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DDOT unveils vision for eight streetcar lines

DC could one day have eight streetcar lines, spanning all eight wards from Takoma to St. Elizabeth's, Woodley Park to Benning Road, under a long-term vision unveiled last night.

DC Streetcar in the Czech Republic. Photo from DDOT.

A large sign near the door read, "There are no crazy questions," and DDOT officials meant it. Director Gabe Klein said that sometimes the crazy questions are the best ones, and DDOT even offered a free one-month Circulator pass to the person with the best question. (They did not announce the winner during the meeting.)

Phase 1 of the proposed streetcar plan would connect Firth Stirling and Martin Luther King Avenues in Anacostia, including the to-be-developed Saint Elizabeth's campus, across the 11th Street Bridge to M Street SE, 8th Street past Eastern Market, H Street NE, and K Street NW utilizing the K Street Transitway. Other lines would continue east on H Street to Benning Road and the Benning Road Metro, as well as 14th Street to U and Georgia Avenue as far north as Park View and the Petworth Metro.

Phase 2 extends the Georgia Avenue line to Walter Reed and then east to Takoma Metro, K Street west to Georgetown below the Whitehurst Freeway, and adds lines from Woodley Park through Adams Morgan to U Street and Florida Avenue as well as a line along Rhode Island Avenue, NE to the Maryland line. In Phase 3, another line along 14th Street runs through the heart of downtown and then across the Mall on 7th Street to the Southwest Waterfront and Buzzard Point, while another line connects Woodley Park, Adams Morgan, Columbia Heights, the Washington Hospital Center with its surrounding planned development at McMillan and the Armed Forces Retirement Home, and then to the Brookland Metro.

Phase 1   Phase 2   Phase 3   View larger version (PDF)

This map differs from the 2005 Alternatives Analysis in a few interesting ways. Several lines relegated to "BRT" or "rapid bus" in 2005, including the 18th-U-Florida line, the Columbia-Irving-Michigan line, the Rhode Island Ave line, and the Martin Luther King Jr. Ave line are back to streetcar. Meanwhile, this map removes a line right past the U.S. Capitol. Finally, instead of going straight up 7th and Georgia, this proposal runs streetcars on 14th from downtown to U Street, where it cuts over to Georgia at the same place the Metro swaps streets in the other direction from 7th to 14th. This would give all of 7th/Georgia and 14th rail transit service in one mode or the other for the whole length up to Columbia Heights.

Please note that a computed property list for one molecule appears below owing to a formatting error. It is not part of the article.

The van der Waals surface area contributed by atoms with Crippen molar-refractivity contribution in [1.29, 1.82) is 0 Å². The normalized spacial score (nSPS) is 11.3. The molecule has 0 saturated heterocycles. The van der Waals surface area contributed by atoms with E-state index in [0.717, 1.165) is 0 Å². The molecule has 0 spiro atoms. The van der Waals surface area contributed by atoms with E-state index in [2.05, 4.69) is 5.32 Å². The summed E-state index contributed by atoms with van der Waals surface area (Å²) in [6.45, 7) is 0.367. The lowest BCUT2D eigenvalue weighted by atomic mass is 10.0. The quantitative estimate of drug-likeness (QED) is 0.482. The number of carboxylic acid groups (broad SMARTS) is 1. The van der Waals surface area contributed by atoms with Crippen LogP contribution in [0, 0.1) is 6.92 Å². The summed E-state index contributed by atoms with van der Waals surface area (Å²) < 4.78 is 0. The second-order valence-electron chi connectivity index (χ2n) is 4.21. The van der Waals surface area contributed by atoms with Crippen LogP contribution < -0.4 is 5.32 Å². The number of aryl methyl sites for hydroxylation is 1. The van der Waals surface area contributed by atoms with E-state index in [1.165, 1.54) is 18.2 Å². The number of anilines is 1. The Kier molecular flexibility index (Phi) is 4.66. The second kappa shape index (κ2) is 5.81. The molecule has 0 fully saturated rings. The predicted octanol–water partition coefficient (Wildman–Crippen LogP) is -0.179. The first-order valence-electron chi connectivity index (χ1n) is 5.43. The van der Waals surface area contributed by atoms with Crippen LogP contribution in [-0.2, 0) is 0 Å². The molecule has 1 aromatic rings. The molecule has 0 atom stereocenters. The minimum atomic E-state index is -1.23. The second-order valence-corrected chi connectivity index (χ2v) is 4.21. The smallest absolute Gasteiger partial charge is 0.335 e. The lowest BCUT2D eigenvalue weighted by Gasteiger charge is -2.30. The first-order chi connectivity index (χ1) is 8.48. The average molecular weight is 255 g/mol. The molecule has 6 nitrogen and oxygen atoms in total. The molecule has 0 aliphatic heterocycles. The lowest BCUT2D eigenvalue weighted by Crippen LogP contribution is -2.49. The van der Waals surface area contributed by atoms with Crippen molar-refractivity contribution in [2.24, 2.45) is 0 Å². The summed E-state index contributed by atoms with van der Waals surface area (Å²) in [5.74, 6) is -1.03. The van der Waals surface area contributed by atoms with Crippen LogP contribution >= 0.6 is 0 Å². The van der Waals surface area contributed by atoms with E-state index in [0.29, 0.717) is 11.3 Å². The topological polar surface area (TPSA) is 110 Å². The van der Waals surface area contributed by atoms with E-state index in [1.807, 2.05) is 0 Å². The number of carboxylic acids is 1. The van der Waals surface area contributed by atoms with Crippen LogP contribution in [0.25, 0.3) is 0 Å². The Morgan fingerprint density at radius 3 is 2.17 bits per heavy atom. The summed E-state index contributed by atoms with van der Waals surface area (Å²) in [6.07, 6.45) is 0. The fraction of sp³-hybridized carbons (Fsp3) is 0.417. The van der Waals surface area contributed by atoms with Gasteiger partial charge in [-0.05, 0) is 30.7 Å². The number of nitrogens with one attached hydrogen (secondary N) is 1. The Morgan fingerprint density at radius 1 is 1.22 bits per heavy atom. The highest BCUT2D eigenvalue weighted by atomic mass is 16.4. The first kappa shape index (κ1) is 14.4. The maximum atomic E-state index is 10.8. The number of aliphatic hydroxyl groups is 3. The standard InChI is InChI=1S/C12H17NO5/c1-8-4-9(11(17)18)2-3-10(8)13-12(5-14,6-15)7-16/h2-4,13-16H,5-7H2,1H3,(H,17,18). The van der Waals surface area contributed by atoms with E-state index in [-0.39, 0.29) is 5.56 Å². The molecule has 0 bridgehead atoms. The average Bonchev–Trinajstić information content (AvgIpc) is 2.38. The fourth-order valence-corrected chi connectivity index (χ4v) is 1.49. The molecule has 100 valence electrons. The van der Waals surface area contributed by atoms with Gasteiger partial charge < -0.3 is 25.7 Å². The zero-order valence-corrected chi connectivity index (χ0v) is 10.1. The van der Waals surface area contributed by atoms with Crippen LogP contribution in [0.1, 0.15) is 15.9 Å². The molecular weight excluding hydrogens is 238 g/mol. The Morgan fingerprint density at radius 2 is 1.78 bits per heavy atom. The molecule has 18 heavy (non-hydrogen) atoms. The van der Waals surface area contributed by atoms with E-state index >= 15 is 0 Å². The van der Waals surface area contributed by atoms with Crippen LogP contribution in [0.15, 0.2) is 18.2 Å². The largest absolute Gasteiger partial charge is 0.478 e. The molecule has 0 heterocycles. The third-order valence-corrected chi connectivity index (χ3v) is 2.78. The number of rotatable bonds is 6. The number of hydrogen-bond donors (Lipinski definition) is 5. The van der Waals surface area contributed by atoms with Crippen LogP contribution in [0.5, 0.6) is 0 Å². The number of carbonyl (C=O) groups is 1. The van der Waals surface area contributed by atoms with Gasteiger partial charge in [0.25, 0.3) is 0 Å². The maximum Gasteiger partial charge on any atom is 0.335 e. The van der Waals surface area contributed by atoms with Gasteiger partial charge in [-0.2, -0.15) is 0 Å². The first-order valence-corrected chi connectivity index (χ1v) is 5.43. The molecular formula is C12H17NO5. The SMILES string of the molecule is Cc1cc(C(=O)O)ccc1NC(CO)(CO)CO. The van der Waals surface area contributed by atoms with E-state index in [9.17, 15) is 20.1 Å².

Having many lines on K Street would work great if the federal government awards DC a stimulus grant for the K Street Transitway. If not, would DDOT still be able to put streetcars there? Gabe Klein wrote in an email that DDOT "would pursue significant operational and cosmetic upgrades and pursue transit enhancements on K."

DDOT officials stressed that this is still far from a final plan, and that they welcome residents' input into the ideas. Ward 6 Councilmember Tommy Wells asked them to move the north-south line through Capitol Hill eastward, to pass by the upcoming Hill East development instead of running along 8th Street through Barracks Row and the Eastern Market Metro. This change would connect one of the city's large new development areas to surrounding neighborhoods and Metro stations, but would also remove the opportunity to connect Barracks Row to the Capitol Riverfront area across the freeway.

Wells also expressed his hope that an H Street-Benning Road streetcar line would draw many Ward 7 residents to H Street as a shopping destination instead of going to malls in Maryland. He'd like to bring more people there to support a wider variety of stores beyond just bars and restaurants.

DDOT does not currently plan for the streetcar system to extend into Maryland or Virginia. Klein said at the meeting that this system aimed to connect DC neighborhoods, not to bring commuters into DC over long distances. That makes sense, as streetcars are a primarily local transit mode. DDOT prefers a rapid bus system to carry longer-distance commuters into downtown.

Still, there are walkable places just beyond the DC line that lie outside the District largely due to geographic and historical accident. Lines ought to connect to Silver Spring and Rosslyn, for example. And towns originally built around streetcars line Maryland's part of Rhode Island Avenue, like Mount Rainier and Hyattsville. DC and Maryland should cooperate to eventually bring the streetcar out to the historic downtowns and new developments along the Route 1 corridor.

Last night's Ward 6 meeting was the first of eight, one in each ward. Monday's meeting, 7:00 pm at the Columbia Heights Education Campus at 16th and Lamont, NW in Ward 1, will be especially key both because many lines run through that dense ward and because its Councilmember, Jim Graham, oversees transportation in the DC Council. Please come on Monday if you can, especially if you live in Ward 1, or attend your ward's meeting. Thanks to Geoff Hatchard and Jason Broehm for their reports from the meeting.

David Alpert is the founder of Greater Greater Washington and its board president. He worked as a Product Manager for Google for six years and has lived in the Boston, San Francisco, and New York metro areas in addition to Washington, DC. He now lives with his wife and two children in Dupont Circle.